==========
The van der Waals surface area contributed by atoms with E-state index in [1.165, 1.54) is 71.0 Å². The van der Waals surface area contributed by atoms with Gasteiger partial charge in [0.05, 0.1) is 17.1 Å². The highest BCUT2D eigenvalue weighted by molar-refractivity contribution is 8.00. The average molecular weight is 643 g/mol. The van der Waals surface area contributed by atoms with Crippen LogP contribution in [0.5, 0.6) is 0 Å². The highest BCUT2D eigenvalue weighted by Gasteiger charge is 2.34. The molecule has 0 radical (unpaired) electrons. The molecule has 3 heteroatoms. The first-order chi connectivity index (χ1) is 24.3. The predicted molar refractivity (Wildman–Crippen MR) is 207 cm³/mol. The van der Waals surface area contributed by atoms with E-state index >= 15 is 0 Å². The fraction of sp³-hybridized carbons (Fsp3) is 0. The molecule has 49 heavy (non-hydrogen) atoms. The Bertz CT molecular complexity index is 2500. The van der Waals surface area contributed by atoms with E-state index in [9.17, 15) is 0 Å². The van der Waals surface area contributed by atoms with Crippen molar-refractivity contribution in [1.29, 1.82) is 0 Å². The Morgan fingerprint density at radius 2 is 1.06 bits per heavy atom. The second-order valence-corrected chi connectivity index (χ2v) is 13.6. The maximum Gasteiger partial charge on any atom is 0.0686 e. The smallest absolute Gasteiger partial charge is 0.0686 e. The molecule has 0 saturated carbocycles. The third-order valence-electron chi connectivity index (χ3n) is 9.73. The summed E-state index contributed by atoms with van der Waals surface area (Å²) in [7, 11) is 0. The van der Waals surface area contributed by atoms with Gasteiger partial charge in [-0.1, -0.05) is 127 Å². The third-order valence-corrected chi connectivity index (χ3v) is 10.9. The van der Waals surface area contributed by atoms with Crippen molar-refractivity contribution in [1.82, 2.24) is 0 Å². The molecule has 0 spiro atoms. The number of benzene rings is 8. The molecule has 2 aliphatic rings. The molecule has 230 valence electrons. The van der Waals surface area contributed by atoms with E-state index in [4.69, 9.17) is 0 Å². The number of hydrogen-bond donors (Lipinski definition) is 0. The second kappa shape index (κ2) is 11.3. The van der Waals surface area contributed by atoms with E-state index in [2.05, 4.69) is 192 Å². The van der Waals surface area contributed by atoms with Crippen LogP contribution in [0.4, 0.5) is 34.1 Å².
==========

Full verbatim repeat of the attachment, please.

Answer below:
The van der Waals surface area contributed by atoms with E-state index in [1.165, 1.54) is 71.0 Å². The van der Waals surface area contributed by atoms with Gasteiger partial charge in [0.05, 0.1) is 17.1 Å². The highest BCUT2D eigenvalue weighted by molar-refractivity contribution is 8.00. The average molecular weight is 643 g/mol. The van der Waals surface area contributed by atoms with Crippen LogP contribution in [0.5, 0.6) is 0 Å². The highest BCUT2D eigenvalue weighted by Gasteiger charge is 2.34. The molecule has 0 radical (unpaired) electrons. The molecule has 3 heteroatoms. The first-order chi connectivity index (χ1) is 24.3. The predicted molar refractivity (Wildman–Crippen MR) is 207 cm³/mol. The van der Waals surface area contributed by atoms with E-state index >= 15 is 0 Å². The fraction of sp³-hybridized carbons (Fsp3) is 0. The molecule has 49 heavy (non-hydrogen) atoms. The Bertz CT molecular complexity index is 2500. The van der Waals surface area contributed by atoms with E-state index in [9.17, 15) is 0 Å². The van der Waals surface area contributed by atoms with Crippen molar-refractivity contribution in [1.29, 1.82) is 0 Å². The Morgan fingerprint density at radius 2 is 1.06 bits per heavy atom. The second-order valence-corrected chi connectivity index (χ2v) is 13.6. The maximum Gasteiger partial charge on any atom is 0.0686 e. The smallest absolute Gasteiger partial charge is 0.0686 e. The molecule has 0 saturated carbocycles. The third-order valence-electron chi connectivity index (χ3n) is 9.73. The summed E-state index contributed by atoms with van der Waals surface area (Å²) in [7, 11) is 0. The van der Waals surface area contributed by atoms with Gasteiger partial charge in [-0.1, -0.05) is 127 Å². The third-order valence-corrected chi connectivity index (χ3v) is 10.9. The van der Waals surface area contributed by atoms with Crippen molar-refractivity contribution in [1.82, 2.24) is 0 Å². The molecule has 0 spiro atoms. The number of benzene rings is 8. The molecule has 2 aliphatic rings. The molecule has 230 valence electrons. The van der Waals surface area contributed by atoms with E-state index in [4.69, 9.17) is 0 Å². The number of hydrogen-bond donors (Lipinski definition) is 0. The second kappa shape index (κ2) is 11.3. The van der Waals surface area contributed by atoms with E-state index in [2.05, 4.69) is 192 Å². The van der Waals surface area contributed by atoms with Crippen LogP contribution in [0.4, 0.5) is 34.1 Å².